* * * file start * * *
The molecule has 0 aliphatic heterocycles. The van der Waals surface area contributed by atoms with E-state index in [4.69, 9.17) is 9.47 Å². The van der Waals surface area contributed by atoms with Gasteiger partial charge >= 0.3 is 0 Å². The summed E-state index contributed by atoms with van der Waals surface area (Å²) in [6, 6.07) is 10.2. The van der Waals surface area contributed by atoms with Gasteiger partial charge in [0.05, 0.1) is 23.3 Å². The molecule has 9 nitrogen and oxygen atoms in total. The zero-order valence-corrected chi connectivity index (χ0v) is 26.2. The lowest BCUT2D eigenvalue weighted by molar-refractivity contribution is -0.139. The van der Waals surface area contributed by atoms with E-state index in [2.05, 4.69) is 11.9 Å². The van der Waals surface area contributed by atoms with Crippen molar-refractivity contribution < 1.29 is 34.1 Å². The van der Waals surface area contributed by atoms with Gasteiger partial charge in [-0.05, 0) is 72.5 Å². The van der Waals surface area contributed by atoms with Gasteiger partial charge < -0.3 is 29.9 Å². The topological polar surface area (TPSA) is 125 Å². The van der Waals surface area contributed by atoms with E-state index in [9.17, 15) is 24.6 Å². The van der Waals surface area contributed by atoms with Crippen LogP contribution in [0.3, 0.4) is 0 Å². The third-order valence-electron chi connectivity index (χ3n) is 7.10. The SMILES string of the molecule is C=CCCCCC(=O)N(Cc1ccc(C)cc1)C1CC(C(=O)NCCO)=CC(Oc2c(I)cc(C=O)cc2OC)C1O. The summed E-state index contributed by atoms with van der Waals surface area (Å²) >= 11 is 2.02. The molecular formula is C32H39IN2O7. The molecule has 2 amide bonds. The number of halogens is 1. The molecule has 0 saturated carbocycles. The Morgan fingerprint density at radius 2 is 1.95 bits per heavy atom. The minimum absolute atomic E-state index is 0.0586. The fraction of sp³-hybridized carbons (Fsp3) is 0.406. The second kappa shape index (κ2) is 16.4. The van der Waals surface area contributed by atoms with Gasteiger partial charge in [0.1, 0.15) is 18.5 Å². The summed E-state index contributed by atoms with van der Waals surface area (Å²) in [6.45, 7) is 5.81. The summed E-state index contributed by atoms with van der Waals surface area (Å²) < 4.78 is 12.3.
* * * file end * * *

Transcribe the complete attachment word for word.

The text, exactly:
The molecule has 0 aliphatic heterocycles. The van der Waals surface area contributed by atoms with E-state index in [4.69, 9.17) is 9.47 Å². The van der Waals surface area contributed by atoms with Gasteiger partial charge >= 0.3 is 0 Å². The summed E-state index contributed by atoms with van der Waals surface area (Å²) in [6, 6.07) is 10.2. The van der Waals surface area contributed by atoms with Gasteiger partial charge in [0.05, 0.1) is 23.3 Å². The molecule has 9 nitrogen and oxygen atoms in total. The zero-order valence-corrected chi connectivity index (χ0v) is 26.2. The lowest BCUT2D eigenvalue weighted by molar-refractivity contribution is -0.139. The van der Waals surface area contributed by atoms with E-state index in [2.05, 4.69) is 11.9 Å². The van der Waals surface area contributed by atoms with Crippen molar-refractivity contribution < 1.29 is 34.1 Å². The van der Waals surface area contributed by atoms with Gasteiger partial charge in [-0.05, 0) is 72.5 Å². The van der Waals surface area contributed by atoms with Gasteiger partial charge < -0.3 is 29.9 Å². The topological polar surface area (TPSA) is 125 Å². The van der Waals surface area contributed by atoms with E-state index in [9.17, 15) is 24.6 Å². The van der Waals surface area contributed by atoms with Crippen LogP contribution in [0.3, 0.4) is 0 Å². The third-order valence-electron chi connectivity index (χ3n) is 7.10. The SMILES string of the molecule is C=CCCCCC(=O)N(Cc1ccc(C)cc1)C1CC(C(=O)NCCO)=CC(Oc2c(I)cc(C=O)cc2OC)C1O. The summed E-state index contributed by atoms with van der Waals surface area (Å²) >= 11 is 2.02. The molecular formula is C32H39IN2O7. The molecule has 2 amide bonds. The number of halogens is 1. The molecule has 0 saturated carbocycles. The Morgan fingerprint density at radius 2 is 1.95 bits per heavy atom. The minimum absolute atomic E-state index is 0.0586. The fraction of sp³-hybridized carbons (Fsp3) is 0.406. The second kappa shape index (κ2) is 16.4. The van der Waals surface area contributed by atoms with Gasteiger partial charge in [0.1, 0.15) is 18.5 Å². The summed E-state index contributed by atoms with van der Waals surface area (Å²) in [6.45, 7) is 5.81. The summed E-state index contributed by atoms with van der Waals surface area (Å²) < 4.78 is 12.3.